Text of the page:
And make no mistake; mass killers on all sides of the political and religious spectrum are not doing it for God in her myriad forms, or to save their society from foreign scourges. They're doing it for publicity because they weren't loved as kids -- a sweeping and perhaps uninformed generalisation, but nobody can deny their desire to be loved, and the end justifies the means.
Take my neighbour. He now can operate his own TV "channel" via Facebook. There are no editors or producers checking his copy. He just plonks his Huawei down in front of himself, presses "video", and out it streams.
This is where things get a little convoluted when it comes to the public's right to know. There is a very, very strong argument that the rest of us have a right not to know what my weird neighbour thinks and feels. Our society's stability could rely on his remaining an anonymity.
That killer live-streamed to an audience of 200. Another 4,000 watched it before Facebook removed it. In the first 24 hours after the incident, it was uploaded another 1.5 million times. That level of interest makes your average mass murderer drunk with power, not to mention a sad comment on us, the viewers.
The person of the hour is New Zealand's prime minister. Jacinda Ardern took the reins of the tragedy. She harnessed, via the media, the public's right not to know.
This Australian shooter's desire to murder may have been satiated, but his desire for fame and attention could very well be curtailed.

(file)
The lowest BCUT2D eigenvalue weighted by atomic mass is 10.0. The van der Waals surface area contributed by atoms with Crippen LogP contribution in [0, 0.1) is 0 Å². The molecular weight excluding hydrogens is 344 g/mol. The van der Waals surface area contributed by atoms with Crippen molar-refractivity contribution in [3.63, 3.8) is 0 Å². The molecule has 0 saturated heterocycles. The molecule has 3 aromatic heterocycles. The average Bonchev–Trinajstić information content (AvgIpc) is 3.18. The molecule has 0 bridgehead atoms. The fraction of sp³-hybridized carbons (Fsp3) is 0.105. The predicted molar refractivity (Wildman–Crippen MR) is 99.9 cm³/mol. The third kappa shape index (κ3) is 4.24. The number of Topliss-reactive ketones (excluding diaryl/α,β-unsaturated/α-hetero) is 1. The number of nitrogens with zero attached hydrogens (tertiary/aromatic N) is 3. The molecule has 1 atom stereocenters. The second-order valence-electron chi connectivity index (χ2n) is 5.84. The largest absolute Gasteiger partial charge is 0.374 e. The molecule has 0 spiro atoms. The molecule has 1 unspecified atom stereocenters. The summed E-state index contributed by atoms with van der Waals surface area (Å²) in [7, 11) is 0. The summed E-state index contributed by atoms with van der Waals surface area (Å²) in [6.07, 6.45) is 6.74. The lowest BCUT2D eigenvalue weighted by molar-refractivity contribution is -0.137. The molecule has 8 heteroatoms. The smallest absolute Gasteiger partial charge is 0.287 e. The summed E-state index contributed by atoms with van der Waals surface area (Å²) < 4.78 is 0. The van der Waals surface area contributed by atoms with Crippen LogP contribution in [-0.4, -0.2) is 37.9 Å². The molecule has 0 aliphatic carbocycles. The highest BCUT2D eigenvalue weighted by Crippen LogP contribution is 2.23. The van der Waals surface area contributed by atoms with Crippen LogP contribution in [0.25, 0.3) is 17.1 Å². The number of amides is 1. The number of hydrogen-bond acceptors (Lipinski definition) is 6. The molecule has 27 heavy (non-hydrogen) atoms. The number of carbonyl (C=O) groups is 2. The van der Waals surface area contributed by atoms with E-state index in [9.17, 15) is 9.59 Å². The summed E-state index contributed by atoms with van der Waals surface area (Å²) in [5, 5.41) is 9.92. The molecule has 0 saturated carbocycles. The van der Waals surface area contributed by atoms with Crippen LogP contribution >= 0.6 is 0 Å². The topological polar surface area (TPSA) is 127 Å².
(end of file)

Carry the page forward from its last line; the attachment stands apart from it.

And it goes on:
First of all, Ardern vowed never to utter the name of the killer in New Zealand parliament.
"He sought many things from his act of terror -- and one was notoriety. That is why you will never hear me mention his name," she said in Parliament the day after the shootings.
She is absolutely right. I hope the next step is informing the New Zealand media not to mention his name, either.
(CNN, when reporting this story last week, also chose not to mention his name. The BBC had a short, stylised paragraph revealing his name and age.)
It would not be difficult for Ardern to gather the country's top media houses to request a media blackout of his name. But why stop there? Why not have a complete blackout on the court trial? This would have been unthinkable a few decades ago, and I would have been right up there demanding the public's right to know.